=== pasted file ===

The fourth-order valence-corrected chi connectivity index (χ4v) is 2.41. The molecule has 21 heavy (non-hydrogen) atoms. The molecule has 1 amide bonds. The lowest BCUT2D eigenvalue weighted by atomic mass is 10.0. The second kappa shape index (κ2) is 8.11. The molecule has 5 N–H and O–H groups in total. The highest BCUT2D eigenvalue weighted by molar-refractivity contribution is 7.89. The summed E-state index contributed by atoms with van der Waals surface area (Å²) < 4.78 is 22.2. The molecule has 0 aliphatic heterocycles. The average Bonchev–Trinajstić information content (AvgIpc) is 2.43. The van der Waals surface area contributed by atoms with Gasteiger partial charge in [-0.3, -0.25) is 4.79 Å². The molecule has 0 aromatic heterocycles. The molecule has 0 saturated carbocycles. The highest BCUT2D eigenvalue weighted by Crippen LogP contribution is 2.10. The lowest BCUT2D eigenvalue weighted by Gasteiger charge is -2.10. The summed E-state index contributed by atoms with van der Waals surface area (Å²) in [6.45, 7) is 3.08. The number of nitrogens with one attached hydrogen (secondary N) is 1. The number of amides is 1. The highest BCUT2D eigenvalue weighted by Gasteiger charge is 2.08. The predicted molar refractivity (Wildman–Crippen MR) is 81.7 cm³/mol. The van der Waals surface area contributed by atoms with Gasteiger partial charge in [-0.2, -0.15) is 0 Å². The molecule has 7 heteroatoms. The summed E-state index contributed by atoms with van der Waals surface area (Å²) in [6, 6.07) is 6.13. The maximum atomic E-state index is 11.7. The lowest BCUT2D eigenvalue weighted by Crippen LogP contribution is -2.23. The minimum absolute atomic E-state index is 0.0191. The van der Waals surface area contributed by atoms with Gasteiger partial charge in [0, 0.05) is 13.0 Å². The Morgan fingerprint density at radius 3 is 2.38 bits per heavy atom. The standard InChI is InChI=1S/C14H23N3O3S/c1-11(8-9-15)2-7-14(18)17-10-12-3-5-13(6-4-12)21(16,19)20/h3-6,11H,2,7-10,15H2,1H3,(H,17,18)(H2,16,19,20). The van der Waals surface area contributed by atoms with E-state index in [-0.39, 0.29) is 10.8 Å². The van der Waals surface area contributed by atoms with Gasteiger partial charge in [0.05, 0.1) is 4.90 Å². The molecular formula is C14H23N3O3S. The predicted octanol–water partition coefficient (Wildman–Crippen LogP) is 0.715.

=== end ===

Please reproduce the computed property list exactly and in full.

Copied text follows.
The fourth-order valence-corrected chi connectivity index (χ4v) is 2.41. The molecule has 21 heavy (non-hydrogen) atoms. The molecule has 1 amide bonds. The lowest BCUT2D eigenvalue weighted by atomic mass is 10.0. The second kappa shape index (κ2) is 8.11. The molecule has 5 N–H and O–H groups in total. The highest BCUT2D eigenvalue weighted by molar-refractivity contribution is 7.89. The summed E-state index contributed by atoms with van der Waals surface area (Å²) < 4.78 is 22.2. The molecule has 0 aliphatic heterocycles. The average Bonchev–Trinajstić information content (AvgIpc) is 2.43. The van der Waals surface area contributed by atoms with Gasteiger partial charge in [-0.3, -0.25) is 4.79 Å². The molecule has 0 aromatic heterocycles. The molecule has 0 saturated carbocycles. The highest BCUT2D eigenvalue weighted by Crippen LogP contribution is 2.10. The lowest BCUT2D eigenvalue weighted by Gasteiger charge is -2.10. The summed E-state index contributed by atoms with van der Waals surface area (Å²) in [6.45, 7) is 3.08. The number of nitrogens with one attached hydrogen (secondary N) is 1. The number of amides is 1. The highest BCUT2D eigenvalue weighted by Gasteiger charge is 2.08. The predicted molar refractivity (Wildman–Crippen MR) is 81.7 cm³/mol. The van der Waals surface area contributed by atoms with Gasteiger partial charge in [-0.2, -0.15) is 0 Å². The molecule has 7 heteroatoms. The summed E-state index contributed by atoms with van der Waals surface area (Å²) in [6, 6.07) is 6.13. The maximum atomic E-state index is 11.7. The lowest BCUT2D eigenvalue weighted by Crippen LogP contribution is -2.23. The minimum absolute atomic E-state index is 0.0191. The van der Waals surface area contributed by atoms with Gasteiger partial charge in [0, 0.05) is 13.0 Å². The Morgan fingerprint density at radius 3 is 2.38 bits per heavy atom. The standard InChI is InChI=1S/C14H23N3O3S/c1-11(8-9-15)2-7-14(18)17-10-12-3-5-13(6-4-12)21(16,19)20/h3-6,11H,2,7-10,15H2,1H3,(H,17,18)(H2,16,19,20). The van der Waals surface area contributed by atoms with E-state index in [-0.39, 0.29) is 10.8 Å². The van der Waals surface area contributed by atoms with Gasteiger partial charge in [0.05, 0.1) is 4.90 Å². The molecular formula is C14H23N3O3S. The predicted octanol–water partition coefficient (Wildman–Crippen LogP) is 0.715.